This system was first identified in bacteria, as part of their immune system response if under pathogen attack, and scientists thought it would be a good idea to use it for targeting genes for genetic modification. The CRISPR-Cas9 system uses a molecule, called a single guide RNA, to find and latch onto a gene which is the target for genetic modification. An enzyme, called Cas9, comes along and breaks up the targeted gene. The cell then repairs the broken DNA sequence using a synthetic repair template. And voilà you have a new gene incorporated into your plant’s DNA.

What Je Wook Woo and his team did was create pre-assembled ribonucleoproteins, which are effectively protein-RNA complexes. They mixed the Cas9 enzyme with single guide RNA molecules which targeted genes from 3 plant species. Once they had this mixture of molecules, they infected plant cells from tobacco, lettuce and rice with it to create mutations in the target genes.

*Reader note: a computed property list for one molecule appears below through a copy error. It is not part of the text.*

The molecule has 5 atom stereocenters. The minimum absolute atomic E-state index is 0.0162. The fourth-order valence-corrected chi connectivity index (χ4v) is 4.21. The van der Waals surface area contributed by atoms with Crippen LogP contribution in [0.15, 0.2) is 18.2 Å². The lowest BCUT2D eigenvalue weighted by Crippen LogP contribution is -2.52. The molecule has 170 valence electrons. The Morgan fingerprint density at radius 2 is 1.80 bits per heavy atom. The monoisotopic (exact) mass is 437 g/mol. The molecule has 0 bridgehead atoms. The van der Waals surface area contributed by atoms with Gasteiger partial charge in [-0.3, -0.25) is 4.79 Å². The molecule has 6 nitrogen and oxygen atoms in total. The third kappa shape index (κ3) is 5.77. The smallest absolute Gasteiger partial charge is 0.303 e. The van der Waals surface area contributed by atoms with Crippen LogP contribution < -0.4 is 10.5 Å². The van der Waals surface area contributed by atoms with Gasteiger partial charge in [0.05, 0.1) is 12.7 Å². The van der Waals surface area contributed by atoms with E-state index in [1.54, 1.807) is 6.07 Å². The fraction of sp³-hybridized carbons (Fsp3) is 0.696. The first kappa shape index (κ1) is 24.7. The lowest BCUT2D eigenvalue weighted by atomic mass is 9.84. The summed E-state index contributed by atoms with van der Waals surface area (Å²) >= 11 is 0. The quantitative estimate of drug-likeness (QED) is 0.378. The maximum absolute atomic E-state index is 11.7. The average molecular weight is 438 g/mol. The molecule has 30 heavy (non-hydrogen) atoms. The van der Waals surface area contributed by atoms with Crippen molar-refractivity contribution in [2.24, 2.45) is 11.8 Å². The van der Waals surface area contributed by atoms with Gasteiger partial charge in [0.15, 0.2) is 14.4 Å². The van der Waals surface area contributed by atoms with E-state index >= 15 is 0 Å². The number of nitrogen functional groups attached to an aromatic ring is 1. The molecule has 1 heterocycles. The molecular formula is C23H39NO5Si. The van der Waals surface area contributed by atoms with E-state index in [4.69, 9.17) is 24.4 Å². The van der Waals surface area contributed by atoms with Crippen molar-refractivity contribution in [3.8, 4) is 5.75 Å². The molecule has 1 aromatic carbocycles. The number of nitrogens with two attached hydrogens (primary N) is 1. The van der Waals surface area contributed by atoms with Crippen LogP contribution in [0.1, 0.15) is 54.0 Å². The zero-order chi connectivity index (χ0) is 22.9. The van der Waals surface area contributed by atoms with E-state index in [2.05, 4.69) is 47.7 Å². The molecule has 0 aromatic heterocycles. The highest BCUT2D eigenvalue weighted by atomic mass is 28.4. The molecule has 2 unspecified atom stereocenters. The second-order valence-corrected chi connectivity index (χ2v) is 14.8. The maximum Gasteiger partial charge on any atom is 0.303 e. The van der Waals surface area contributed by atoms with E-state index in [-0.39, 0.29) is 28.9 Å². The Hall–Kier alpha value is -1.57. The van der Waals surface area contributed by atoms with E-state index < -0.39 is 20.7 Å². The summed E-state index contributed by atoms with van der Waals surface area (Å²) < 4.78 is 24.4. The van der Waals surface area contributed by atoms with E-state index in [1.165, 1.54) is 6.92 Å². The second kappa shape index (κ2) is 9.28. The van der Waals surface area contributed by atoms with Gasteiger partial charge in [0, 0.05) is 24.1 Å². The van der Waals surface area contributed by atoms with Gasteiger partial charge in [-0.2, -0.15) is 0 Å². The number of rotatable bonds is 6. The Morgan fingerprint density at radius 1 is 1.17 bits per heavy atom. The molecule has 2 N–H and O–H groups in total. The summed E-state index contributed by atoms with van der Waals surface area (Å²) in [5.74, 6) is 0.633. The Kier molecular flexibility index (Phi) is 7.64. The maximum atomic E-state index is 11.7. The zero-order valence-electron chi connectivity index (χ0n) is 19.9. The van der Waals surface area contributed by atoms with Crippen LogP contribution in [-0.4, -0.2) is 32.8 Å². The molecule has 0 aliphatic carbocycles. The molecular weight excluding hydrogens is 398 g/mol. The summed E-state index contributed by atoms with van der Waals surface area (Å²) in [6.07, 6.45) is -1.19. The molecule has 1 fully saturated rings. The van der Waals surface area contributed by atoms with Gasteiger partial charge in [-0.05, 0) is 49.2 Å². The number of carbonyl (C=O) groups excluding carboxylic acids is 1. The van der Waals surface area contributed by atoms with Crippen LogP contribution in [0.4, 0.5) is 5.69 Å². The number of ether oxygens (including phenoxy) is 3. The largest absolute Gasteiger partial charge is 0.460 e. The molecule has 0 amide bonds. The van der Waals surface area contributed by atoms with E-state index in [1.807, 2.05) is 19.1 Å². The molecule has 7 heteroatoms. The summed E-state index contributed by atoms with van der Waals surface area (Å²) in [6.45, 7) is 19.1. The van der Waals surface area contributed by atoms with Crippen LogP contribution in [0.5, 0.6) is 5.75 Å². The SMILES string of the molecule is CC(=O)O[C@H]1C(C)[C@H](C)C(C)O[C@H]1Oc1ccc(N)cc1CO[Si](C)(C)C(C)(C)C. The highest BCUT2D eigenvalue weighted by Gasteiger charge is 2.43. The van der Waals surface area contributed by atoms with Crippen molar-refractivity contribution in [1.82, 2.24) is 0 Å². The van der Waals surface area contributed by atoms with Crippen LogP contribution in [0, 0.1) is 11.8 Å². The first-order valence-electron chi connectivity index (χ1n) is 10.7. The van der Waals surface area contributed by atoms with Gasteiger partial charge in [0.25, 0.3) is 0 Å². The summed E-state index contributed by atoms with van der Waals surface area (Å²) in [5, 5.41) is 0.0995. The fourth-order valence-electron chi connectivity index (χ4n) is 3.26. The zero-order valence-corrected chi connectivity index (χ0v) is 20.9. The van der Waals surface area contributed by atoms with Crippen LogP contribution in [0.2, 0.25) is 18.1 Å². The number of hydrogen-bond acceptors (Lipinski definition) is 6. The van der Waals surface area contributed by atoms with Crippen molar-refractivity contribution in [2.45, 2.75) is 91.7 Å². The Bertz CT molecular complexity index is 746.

Nature article Je Wook Woo

Lettuce seedlings with the edited DNA sequence (taken from Je Wook Woo’s paper, see link below).

The results were that the Cas9-ribonucleoprotein complex created mutations in the target genes of the plant cells immediately after infection. The Cas9-ribonucleoprotein complex was quickly degraded by the cell once it had created the mutations so it couldn’t mutate anything else in the cell. The bonus factor of this experiment, was that these gene mutations remained in the DNA even after the plant cells had regenerated themselves. The team was able to grow seeds from the plants with the edited DNA, and the offspring still maintained the genetic mutation.


Different stages of tobacco plant cell regeneration, showing wild type (WT) and mutant (bi-allelic KO) plants (taken from Je Wook Woo’s paper, see link below).